As for Paul, he was wrong to believe that someone else was responsible for his own welfare and thus was foolish to start acting as if that were true. In doing so, he suffered harm which he could have easily avoided.

Lack of criminal intent, however, doesn’t mean that Paul has no claim to reparations from the owner of the shop where he bought the out of date sushi. He does, as long as it can be proven beyond reasonable doubt that his sickness was caused by the sushi. It just means that any reasonable judge should take the lack of criminal intent into consideration when deciding how to act against the shop owner.

Potential harm, i.e. an avoidable hazard such as an out of date food item, which only becomes actual harm if someone fails to avoid it, is not the same as impending harm, i.e. a man thrusting a knife at you, which is unavoidable. Thus using force can only be justified in response to impending harm caused by an unavoidable threat and not potential harm caused by an avoidable hazard.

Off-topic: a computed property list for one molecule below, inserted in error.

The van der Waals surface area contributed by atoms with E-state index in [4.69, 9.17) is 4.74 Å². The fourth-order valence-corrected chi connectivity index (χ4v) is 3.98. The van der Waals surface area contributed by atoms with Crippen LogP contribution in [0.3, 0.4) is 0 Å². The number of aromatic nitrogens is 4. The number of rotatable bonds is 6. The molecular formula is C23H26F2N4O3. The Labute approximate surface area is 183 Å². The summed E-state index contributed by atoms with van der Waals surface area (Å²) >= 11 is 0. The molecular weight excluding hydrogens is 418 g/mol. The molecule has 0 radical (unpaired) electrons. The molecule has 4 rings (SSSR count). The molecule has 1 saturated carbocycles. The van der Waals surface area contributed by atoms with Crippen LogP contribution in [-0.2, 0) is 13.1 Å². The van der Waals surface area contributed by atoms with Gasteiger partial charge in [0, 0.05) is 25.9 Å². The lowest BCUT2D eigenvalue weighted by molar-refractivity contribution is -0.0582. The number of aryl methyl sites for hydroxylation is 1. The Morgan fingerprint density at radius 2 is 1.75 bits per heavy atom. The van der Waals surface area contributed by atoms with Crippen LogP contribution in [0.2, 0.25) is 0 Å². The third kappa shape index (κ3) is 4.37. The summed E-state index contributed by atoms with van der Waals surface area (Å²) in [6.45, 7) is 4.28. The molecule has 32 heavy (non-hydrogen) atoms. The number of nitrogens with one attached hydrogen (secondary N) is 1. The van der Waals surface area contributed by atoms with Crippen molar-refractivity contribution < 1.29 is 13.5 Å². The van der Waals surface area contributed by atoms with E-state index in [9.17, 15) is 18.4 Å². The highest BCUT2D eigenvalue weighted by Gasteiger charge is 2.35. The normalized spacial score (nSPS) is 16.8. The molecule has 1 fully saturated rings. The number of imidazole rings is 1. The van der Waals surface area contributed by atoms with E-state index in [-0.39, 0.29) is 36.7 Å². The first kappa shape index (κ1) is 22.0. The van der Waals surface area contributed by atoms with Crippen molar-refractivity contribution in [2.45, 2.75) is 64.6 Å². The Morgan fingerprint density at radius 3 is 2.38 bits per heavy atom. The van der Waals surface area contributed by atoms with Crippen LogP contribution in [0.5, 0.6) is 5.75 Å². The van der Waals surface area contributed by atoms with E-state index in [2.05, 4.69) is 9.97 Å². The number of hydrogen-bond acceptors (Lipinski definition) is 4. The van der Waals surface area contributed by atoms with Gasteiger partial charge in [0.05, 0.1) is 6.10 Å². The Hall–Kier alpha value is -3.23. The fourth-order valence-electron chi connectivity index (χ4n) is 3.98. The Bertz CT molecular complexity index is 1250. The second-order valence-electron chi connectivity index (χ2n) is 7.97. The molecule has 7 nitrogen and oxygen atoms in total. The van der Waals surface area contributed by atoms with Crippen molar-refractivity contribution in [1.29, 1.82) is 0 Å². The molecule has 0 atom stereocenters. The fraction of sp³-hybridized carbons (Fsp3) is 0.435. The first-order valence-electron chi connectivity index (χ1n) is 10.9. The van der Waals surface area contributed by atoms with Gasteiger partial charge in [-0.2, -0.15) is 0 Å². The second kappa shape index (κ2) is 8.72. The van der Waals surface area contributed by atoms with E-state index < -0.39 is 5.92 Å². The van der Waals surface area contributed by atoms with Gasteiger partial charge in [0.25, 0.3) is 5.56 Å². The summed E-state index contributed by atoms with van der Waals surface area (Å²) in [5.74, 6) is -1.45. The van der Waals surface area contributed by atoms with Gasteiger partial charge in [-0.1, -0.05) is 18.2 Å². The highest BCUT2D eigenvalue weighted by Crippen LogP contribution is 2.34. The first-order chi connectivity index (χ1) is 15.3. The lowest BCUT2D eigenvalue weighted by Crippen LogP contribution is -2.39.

Every day, we all go about our shopping assuming/believing that coercive government action against retailers is making us safer; not realising that no amount of threatening people with violence can stop them from being imperfect beings who make mistakes.

We think pointing government guns at people leads to retailers acting more responsibly when all it does is lead to ourselves acting less responsibly; to being care-less and less likely to avoid otherwise easily avoidable hazards such as out of date food.